There is also a very deep syncretization, which is less to my personal liking, where concepts from early Buddhism are readily mixed with Mahāyāna concepts such as non-dualism, the ground of being, the distinction between conventional and ultimate reality, and so on. That is, although our center is nominally Theravādin, doctrines from Zen or Tibetan dharma (or even non-Buddhist sources) are used without distinction, much as one might find in Unitarian Universalism. I would expect that a modern, Western Buddhist school would be syncretic in this sense. I myself resist this move because I find the later traditions less coherent with a rational, scientific approach, although I know some disagree.

    Also Andy Olendzki, former head of the Insight Meditation Society and senior scholar at the Barre Center for Buddhist Studies follows an expressly secular path, one in which supernatural elements to early Buddhist belief and practice are avoided or played down, when teaching the dhamma. I don’t think one can overstate the role of the IMS and BCBS on teaching dhamma in the US, at least on the East Coast.

    Secularization of the dhamma is already occurring, and it’s occurring in high profile US dhamma centers as well as on the internet. This leads me to believe that a secular dhamma does not require one to abandon all talk of Buddhism per se, as may happen in some MBSR contexts for example. (Not that there’s anything wrong with that).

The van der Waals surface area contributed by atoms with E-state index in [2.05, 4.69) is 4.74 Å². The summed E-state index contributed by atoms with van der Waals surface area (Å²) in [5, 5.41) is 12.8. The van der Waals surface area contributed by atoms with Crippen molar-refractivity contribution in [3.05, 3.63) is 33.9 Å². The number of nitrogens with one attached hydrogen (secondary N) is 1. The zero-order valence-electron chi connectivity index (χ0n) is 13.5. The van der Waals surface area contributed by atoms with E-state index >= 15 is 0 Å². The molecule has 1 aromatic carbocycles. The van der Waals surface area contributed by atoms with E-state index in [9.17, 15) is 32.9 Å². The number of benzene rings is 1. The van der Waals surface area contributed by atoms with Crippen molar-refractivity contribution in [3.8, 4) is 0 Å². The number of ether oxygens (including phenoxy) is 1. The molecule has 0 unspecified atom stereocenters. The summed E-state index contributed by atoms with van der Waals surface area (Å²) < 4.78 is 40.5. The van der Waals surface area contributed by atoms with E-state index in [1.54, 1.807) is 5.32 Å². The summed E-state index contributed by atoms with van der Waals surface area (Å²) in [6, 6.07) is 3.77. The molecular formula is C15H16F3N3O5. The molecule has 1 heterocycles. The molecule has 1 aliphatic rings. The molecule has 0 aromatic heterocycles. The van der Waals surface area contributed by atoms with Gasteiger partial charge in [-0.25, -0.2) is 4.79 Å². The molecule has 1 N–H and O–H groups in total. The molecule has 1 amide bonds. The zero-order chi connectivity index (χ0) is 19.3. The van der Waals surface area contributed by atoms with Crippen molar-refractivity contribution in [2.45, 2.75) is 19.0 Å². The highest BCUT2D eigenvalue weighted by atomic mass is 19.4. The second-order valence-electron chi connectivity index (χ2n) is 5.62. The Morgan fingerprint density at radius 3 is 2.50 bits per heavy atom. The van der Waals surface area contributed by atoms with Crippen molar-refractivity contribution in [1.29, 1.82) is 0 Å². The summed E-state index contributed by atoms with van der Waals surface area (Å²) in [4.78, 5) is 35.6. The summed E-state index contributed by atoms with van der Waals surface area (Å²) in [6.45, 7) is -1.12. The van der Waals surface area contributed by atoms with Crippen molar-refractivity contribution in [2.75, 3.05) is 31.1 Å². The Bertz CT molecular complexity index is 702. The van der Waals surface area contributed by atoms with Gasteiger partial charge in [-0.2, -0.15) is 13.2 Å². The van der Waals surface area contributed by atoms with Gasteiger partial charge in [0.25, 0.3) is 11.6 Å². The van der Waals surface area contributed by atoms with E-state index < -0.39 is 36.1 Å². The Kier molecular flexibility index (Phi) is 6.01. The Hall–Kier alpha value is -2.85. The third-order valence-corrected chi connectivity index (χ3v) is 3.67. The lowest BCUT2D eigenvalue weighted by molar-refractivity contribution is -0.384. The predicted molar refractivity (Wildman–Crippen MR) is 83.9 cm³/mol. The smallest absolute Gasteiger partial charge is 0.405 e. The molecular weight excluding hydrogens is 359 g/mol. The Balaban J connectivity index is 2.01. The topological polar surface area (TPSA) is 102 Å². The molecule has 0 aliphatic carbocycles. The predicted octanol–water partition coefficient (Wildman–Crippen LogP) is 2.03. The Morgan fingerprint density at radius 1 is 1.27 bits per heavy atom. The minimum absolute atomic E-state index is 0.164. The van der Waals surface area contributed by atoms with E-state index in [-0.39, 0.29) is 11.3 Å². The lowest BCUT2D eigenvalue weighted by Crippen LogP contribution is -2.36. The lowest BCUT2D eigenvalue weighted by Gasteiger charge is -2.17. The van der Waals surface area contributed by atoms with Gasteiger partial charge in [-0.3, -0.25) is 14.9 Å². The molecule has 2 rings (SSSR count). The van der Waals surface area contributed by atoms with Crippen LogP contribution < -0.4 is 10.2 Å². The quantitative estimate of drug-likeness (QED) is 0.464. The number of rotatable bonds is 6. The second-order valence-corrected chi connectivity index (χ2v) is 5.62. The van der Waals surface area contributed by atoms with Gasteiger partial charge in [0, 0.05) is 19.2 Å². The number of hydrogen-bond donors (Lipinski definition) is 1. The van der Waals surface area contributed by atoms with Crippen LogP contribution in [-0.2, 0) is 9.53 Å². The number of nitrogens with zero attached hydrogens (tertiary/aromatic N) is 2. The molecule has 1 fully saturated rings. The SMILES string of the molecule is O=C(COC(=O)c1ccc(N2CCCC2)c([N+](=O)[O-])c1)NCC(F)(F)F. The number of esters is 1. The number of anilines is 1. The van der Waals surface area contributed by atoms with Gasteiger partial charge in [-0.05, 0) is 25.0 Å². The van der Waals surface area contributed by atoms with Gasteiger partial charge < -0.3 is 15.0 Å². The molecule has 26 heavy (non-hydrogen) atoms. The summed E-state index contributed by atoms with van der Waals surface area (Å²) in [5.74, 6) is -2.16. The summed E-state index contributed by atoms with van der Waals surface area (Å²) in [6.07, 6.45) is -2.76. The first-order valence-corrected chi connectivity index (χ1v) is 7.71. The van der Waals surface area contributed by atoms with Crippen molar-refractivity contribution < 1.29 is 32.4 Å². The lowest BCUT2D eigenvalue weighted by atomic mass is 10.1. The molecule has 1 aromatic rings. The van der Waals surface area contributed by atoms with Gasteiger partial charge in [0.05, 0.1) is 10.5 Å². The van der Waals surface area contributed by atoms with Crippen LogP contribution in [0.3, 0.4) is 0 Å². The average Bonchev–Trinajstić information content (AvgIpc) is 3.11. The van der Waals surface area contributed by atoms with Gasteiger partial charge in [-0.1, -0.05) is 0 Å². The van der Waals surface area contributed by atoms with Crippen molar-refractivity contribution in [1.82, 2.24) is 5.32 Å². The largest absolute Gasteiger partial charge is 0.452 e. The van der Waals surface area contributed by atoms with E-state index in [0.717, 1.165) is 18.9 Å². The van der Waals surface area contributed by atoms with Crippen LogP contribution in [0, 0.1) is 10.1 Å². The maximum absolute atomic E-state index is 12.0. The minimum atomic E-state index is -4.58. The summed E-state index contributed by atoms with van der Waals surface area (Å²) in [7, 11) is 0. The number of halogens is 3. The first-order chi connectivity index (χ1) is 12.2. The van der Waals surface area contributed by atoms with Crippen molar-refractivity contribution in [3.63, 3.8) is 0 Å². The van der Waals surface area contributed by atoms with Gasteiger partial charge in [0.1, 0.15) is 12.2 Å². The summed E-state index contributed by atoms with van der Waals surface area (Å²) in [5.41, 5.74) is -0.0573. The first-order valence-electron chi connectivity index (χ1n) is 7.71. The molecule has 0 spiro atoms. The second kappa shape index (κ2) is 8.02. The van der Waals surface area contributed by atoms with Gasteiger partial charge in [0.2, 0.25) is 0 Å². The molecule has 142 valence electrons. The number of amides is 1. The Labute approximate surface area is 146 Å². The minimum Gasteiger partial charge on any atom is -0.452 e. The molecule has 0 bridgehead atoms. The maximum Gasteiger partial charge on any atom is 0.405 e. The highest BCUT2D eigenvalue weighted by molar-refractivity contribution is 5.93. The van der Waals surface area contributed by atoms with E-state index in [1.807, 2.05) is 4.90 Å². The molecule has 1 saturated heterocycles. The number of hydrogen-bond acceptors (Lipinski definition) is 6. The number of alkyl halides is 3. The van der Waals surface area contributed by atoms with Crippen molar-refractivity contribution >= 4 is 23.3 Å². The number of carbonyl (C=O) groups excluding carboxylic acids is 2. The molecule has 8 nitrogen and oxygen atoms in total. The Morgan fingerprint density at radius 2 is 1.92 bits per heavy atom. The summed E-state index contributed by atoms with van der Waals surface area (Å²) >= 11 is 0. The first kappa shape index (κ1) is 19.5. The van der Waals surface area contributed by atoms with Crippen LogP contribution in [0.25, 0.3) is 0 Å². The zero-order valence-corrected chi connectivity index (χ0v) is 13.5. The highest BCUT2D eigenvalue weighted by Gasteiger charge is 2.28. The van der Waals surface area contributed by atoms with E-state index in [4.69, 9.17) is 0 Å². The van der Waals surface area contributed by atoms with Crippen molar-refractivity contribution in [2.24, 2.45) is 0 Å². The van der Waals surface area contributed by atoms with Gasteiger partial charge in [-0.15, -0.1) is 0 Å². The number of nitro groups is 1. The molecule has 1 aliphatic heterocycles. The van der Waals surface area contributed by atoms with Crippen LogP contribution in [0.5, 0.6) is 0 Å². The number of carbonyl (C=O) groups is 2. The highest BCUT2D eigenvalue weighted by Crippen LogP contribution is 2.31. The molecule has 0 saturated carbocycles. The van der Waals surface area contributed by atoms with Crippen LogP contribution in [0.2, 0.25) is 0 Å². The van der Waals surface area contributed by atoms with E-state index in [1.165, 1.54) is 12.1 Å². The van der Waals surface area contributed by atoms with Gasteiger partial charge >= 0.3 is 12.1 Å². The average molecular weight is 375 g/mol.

Whether this turns out to be a stable development over time we will see; it is of course possible that secularized dhamma collapses into some more religious form in relatively short order, as might happen if for example secular dhamma centers could not raise funds to continue operating. Fundraising ends up being a big deal, particularly among urban dhamma/dharma centers, and to raise funds one needs a committed sangha. Will secular approaches cultivate the necessary commitment? Or will commitment require some form of overtly religious allegiance? The latter might be implied by the work of anthropologists like Scott Atran on the irrational nature of religious belief, but we will see.

    I would also love to hear more about what your revisions of the Pāli Canon are turning up. Are there any famous or important sections that we have got wrong, due to the inadequacies of prior source texts? I’d be interested to know if you have much contact with Bhikkhu Bodhi on this as well.

    • Doug Smith Doug Smith says:

      I should probably add that popular contemporary dhamma teachers like Joseph Goldstein and Sharon Salzberg (both on the IMS board), as well as folks like Sylvia Boorstein teach virtually always in a secular manner. I think we all know this but it’s good to repeat.